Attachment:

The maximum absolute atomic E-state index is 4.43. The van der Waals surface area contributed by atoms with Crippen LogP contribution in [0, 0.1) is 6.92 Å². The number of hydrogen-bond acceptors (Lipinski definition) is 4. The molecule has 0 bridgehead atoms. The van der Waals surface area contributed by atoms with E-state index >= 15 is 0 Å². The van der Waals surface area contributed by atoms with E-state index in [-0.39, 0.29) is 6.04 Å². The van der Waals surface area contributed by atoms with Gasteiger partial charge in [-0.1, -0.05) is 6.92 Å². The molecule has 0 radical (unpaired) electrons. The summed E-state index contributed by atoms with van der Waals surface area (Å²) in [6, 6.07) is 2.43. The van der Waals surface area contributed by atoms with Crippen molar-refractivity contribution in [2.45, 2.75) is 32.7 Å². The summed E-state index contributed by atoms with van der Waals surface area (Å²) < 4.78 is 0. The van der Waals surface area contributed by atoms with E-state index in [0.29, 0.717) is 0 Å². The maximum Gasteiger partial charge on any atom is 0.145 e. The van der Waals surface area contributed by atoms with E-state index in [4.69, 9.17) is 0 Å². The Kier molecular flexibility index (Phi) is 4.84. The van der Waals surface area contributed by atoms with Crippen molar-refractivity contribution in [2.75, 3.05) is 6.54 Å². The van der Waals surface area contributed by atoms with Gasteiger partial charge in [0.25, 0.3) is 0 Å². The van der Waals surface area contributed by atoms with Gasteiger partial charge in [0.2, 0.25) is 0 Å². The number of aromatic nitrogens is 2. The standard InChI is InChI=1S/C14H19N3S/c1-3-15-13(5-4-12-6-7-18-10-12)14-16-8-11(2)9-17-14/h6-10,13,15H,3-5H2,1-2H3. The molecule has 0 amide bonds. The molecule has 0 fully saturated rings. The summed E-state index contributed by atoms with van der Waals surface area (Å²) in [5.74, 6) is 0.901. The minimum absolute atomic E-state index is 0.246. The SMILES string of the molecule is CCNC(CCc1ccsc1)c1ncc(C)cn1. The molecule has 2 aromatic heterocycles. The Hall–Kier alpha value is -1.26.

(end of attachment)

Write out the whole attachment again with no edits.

The maximum absolute atomic E-state index is 4.43. The van der Waals surface area contributed by atoms with Crippen LogP contribution in [0, 0.1) is 6.92 Å². The number of hydrogen-bond acceptors (Lipinski definition) is 4. The molecule has 0 bridgehead atoms. The van der Waals surface area contributed by atoms with E-state index >= 15 is 0 Å². The van der Waals surface area contributed by atoms with E-state index in [-0.39, 0.29) is 6.04 Å². The van der Waals surface area contributed by atoms with Gasteiger partial charge in [-0.1, -0.05) is 6.92 Å². The molecule has 0 radical (unpaired) electrons. The summed E-state index contributed by atoms with van der Waals surface area (Å²) in [6, 6.07) is 2.43. The van der Waals surface area contributed by atoms with Crippen molar-refractivity contribution in [2.45, 2.75) is 32.7 Å². The summed E-state index contributed by atoms with van der Waals surface area (Å²) < 4.78 is 0. The van der Waals surface area contributed by atoms with E-state index in [0.29, 0.717) is 0 Å². The maximum Gasteiger partial charge on any atom is 0.145 e. The van der Waals surface area contributed by atoms with E-state index in [4.69, 9.17) is 0 Å². The Kier molecular flexibility index (Phi) is 4.84. The van der Waals surface area contributed by atoms with Crippen molar-refractivity contribution in [2.75, 3.05) is 6.54 Å². The van der Waals surface area contributed by atoms with Gasteiger partial charge in [0.25, 0.3) is 0 Å². The van der Waals surface area contributed by atoms with Gasteiger partial charge in [0.2, 0.25) is 0 Å². The number of aromatic nitrogens is 2. The standard InChI is InChI=1S/C14H19N3S/c1-3-15-13(5-4-12-6-7-18-10-12)14-16-8-11(2)9-17-14/h6-10,13,15H,3-5H2,1-2H3. The molecule has 0 amide bonds. The molecule has 0 fully saturated rings. The summed E-state index contributed by atoms with van der Waals surface area (Å²) in [5.74, 6) is 0.901. The minimum absolute atomic E-state index is 0.246. The SMILES string of the molecule is CCNC(CCc1ccsc1)c1ncc(C)cn1. The molecule has 2 aromatic heterocycles. The Hall–Kier alpha value is -1.26.